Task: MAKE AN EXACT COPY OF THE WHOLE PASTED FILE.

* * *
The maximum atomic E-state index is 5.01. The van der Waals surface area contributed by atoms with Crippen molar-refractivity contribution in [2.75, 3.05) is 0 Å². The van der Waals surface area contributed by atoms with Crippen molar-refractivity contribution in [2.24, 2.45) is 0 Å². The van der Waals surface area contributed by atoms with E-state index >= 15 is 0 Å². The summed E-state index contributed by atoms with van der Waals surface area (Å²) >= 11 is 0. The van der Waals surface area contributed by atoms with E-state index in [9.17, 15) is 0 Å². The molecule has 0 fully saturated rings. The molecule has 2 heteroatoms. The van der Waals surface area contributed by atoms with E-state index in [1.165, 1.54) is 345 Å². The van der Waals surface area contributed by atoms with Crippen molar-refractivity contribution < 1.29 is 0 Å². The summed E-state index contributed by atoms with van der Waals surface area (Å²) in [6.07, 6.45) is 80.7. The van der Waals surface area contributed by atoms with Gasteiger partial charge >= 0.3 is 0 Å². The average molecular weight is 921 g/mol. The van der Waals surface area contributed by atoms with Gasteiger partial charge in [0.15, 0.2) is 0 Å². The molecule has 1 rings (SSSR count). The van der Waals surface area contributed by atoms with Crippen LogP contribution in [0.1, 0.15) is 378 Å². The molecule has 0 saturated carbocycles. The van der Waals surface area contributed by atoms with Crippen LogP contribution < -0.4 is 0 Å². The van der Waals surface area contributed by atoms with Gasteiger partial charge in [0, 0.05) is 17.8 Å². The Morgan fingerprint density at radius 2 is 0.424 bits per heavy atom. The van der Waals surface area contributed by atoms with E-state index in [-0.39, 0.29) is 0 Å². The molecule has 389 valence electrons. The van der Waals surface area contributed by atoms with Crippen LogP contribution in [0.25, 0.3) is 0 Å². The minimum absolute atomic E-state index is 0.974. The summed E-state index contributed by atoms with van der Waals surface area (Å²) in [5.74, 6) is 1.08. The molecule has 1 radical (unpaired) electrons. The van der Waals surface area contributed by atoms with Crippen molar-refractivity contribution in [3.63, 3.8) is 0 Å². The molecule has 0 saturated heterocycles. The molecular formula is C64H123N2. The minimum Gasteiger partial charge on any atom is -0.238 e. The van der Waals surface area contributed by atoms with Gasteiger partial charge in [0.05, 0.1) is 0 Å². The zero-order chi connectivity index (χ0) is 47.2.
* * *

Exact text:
The maximum atomic E-state index is 5.01. The van der Waals surface area contributed by atoms with Crippen molar-refractivity contribution in [2.75, 3.05) is 0 Å². The van der Waals surface area contributed by atoms with Crippen molar-refractivity contribution in [2.24, 2.45) is 0 Å². The van der Waals surface area contributed by atoms with E-state index >= 15 is 0 Å². The summed E-state index contributed by atoms with van der Waals surface area (Å²) >= 11 is 0. The van der Waals surface area contributed by atoms with E-state index in [9.17, 15) is 0 Å². The molecule has 0 fully saturated rings. The molecule has 2 heteroatoms. The van der Waals surface area contributed by atoms with E-state index in [1.165, 1.54) is 345 Å². The van der Waals surface area contributed by atoms with Crippen molar-refractivity contribution < 1.29 is 0 Å². The summed E-state index contributed by atoms with van der Waals surface area (Å²) in [6.07, 6.45) is 80.7. The van der Waals surface area contributed by atoms with Gasteiger partial charge >= 0.3 is 0 Å². The average molecular weight is 921 g/mol. The van der Waals surface area contributed by atoms with Gasteiger partial charge in [0.15, 0.2) is 0 Å². The molecule has 1 rings (SSSR count). The van der Waals surface area contributed by atoms with Crippen LogP contribution in [0.1, 0.15) is 378 Å². The molecule has 0 saturated carbocycles. The van der Waals surface area contributed by atoms with Crippen LogP contribution < -0.4 is 0 Å². The van der Waals surface area contributed by atoms with Gasteiger partial charge in [0, 0.05) is 17.8 Å². The Morgan fingerprint density at radius 2 is 0.424 bits per heavy atom. The van der Waals surface area contributed by atoms with E-state index in [-0.39, 0.29) is 0 Å². The molecule has 389 valence electrons. The van der Waals surface area contributed by atoms with Crippen LogP contribution in [0.25, 0.3) is 0 Å². The minimum absolute atomic E-state index is 0.974. The summed E-state index contributed by atoms with van der Waals surface area (Å²) in [5.74, 6) is 1.08. The molecule has 1 radical (unpaired) electrons. The van der Waals surface area contributed by atoms with Crippen molar-refractivity contribution in [3.63, 3.8) is 0 Å². The molecule has 0 saturated heterocycles. The molecular formula is C64H123N2. The minimum Gasteiger partial charge on any atom is -0.238 e. The van der Waals surface area contributed by atoms with Gasteiger partial charge in [0.05, 0.1) is 0 Å². The zero-order chi connectivity index (χ0) is 47.2.